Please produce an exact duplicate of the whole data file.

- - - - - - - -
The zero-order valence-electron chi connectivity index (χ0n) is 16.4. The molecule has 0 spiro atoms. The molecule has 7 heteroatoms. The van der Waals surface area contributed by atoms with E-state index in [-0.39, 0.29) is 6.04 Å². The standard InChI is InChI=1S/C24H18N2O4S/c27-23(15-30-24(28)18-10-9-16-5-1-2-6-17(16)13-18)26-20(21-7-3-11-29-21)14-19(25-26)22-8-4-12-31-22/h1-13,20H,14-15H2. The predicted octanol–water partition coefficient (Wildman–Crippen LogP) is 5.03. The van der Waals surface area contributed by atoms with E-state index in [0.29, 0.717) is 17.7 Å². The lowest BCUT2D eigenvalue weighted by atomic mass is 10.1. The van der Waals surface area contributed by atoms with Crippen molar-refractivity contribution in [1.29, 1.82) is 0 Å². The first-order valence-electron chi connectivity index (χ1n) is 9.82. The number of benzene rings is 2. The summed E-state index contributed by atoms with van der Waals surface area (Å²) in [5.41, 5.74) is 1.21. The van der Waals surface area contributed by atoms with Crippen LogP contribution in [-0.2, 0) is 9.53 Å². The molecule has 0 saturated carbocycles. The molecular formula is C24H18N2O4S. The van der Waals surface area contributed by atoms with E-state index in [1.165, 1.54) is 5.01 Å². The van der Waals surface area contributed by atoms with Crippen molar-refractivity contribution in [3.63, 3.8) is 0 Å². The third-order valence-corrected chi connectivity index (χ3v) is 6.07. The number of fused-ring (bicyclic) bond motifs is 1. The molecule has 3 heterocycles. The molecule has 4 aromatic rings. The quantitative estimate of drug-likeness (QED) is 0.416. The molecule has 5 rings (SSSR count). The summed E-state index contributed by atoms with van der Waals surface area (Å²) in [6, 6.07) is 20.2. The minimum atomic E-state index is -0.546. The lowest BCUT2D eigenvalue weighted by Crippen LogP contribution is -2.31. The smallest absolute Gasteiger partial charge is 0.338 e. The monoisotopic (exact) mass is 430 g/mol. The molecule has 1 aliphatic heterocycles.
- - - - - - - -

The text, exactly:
The zero-order valence-electron chi connectivity index (χ0n) is 16.4. The molecule has 0 spiro atoms. The molecule has 7 heteroatoms. The van der Waals surface area contributed by atoms with E-state index in [-0.39, 0.29) is 6.04 Å². The standard InChI is InChI=1S/C24H18N2O4S/c27-23(15-30-24(28)18-10-9-16-5-1-2-6-17(16)13-18)26-20(21-7-3-11-29-21)14-19(25-26)22-8-4-12-31-22/h1-13,20H,14-15H2. The predicted octanol–water partition coefficient (Wildman–Crippen LogP) is 5.03. The van der Waals surface area contributed by atoms with E-state index in [0.29, 0.717) is 17.7 Å². The lowest BCUT2D eigenvalue weighted by atomic mass is 10.1. The van der Waals surface area contributed by atoms with Crippen molar-refractivity contribution in [1.29, 1.82) is 0 Å². The first-order valence-electron chi connectivity index (χ1n) is 9.82. The number of benzene rings is 2. The summed E-state index contributed by atoms with van der Waals surface area (Å²) in [5.41, 5.74) is 1.21. The van der Waals surface area contributed by atoms with Crippen LogP contribution in [-0.2, 0) is 9.53 Å². The molecule has 0 saturated carbocycles. The molecular formula is C24H18N2O4S. The van der Waals surface area contributed by atoms with E-state index in [1.165, 1.54) is 5.01 Å². The van der Waals surface area contributed by atoms with Crippen molar-refractivity contribution in [3.63, 3.8) is 0 Å². The third-order valence-corrected chi connectivity index (χ3v) is 6.07. The number of fused-ring (bicyclic) bond motifs is 1. The molecule has 3 heterocycles. The molecule has 4 aromatic rings. The quantitative estimate of drug-likeness (QED) is 0.416. The molecule has 5 rings (SSSR count). The summed E-state index contributed by atoms with van der Waals surface area (Å²) in [6, 6.07) is 20.2. The minimum atomic E-state index is -0.546. The lowest BCUT2D eigenvalue weighted by Crippen LogP contribution is -2.31. The smallest absolute Gasteiger partial charge is 0.338 e. The monoisotopic (exact) mass is 430 g/mol. The molecule has 1 aliphatic heterocycles.